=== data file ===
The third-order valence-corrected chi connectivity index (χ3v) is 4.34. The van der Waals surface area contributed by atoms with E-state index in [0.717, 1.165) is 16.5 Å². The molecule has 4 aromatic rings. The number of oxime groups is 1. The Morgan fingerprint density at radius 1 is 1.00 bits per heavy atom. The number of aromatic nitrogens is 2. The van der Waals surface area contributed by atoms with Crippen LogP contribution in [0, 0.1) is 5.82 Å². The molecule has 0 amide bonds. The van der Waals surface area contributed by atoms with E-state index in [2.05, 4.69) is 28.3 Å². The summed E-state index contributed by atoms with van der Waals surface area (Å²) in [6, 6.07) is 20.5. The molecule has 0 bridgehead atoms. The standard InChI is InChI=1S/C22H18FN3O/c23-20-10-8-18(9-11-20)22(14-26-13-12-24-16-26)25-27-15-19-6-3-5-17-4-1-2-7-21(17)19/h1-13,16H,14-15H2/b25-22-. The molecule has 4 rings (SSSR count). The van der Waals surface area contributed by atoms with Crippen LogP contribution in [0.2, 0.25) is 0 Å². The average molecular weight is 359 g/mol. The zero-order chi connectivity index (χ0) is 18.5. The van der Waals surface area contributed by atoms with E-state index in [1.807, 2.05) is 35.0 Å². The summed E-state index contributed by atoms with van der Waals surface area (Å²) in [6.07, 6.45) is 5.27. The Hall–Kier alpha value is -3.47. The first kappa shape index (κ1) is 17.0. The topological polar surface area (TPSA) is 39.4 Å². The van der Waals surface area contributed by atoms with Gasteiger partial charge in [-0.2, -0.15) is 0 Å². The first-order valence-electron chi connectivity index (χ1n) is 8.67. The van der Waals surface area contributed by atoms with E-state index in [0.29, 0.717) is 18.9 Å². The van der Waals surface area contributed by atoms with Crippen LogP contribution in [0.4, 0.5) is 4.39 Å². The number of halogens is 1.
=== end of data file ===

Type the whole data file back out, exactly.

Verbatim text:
The third-order valence-corrected chi connectivity index (χ3v) is 4.34. The van der Waals surface area contributed by atoms with E-state index in [0.717, 1.165) is 16.5 Å². The molecule has 4 aromatic rings. The number of oxime groups is 1. The Morgan fingerprint density at radius 1 is 1.00 bits per heavy atom. The number of aromatic nitrogens is 2. The van der Waals surface area contributed by atoms with Crippen LogP contribution in [0, 0.1) is 5.82 Å². The molecule has 0 amide bonds. The van der Waals surface area contributed by atoms with E-state index in [2.05, 4.69) is 28.3 Å². The summed E-state index contributed by atoms with van der Waals surface area (Å²) in [6, 6.07) is 20.5. The molecule has 0 bridgehead atoms. The standard InChI is InChI=1S/C22H18FN3O/c23-20-10-8-18(9-11-20)22(14-26-13-12-24-16-26)25-27-15-19-6-3-5-17-4-1-2-7-21(17)19/h1-13,16H,14-15H2/b25-22-. The molecule has 4 rings (SSSR count). The van der Waals surface area contributed by atoms with Crippen LogP contribution in [0.2, 0.25) is 0 Å². The average molecular weight is 359 g/mol. The zero-order chi connectivity index (χ0) is 18.5. The van der Waals surface area contributed by atoms with E-state index in [1.807, 2.05) is 35.0 Å². The summed E-state index contributed by atoms with van der Waals surface area (Å²) in [6.07, 6.45) is 5.27. The Hall–Kier alpha value is -3.47. The first kappa shape index (κ1) is 17.0. The topological polar surface area (TPSA) is 39.4 Å². The van der Waals surface area contributed by atoms with Gasteiger partial charge in [-0.2, -0.15) is 0 Å². The first-order valence-electron chi connectivity index (χ1n) is 8.67. The van der Waals surface area contributed by atoms with E-state index in [0.29, 0.717) is 18.9 Å². The van der Waals surface area contributed by atoms with Crippen LogP contribution in [0.4, 0.5) is 4.39 Å². The number of halogens is 1.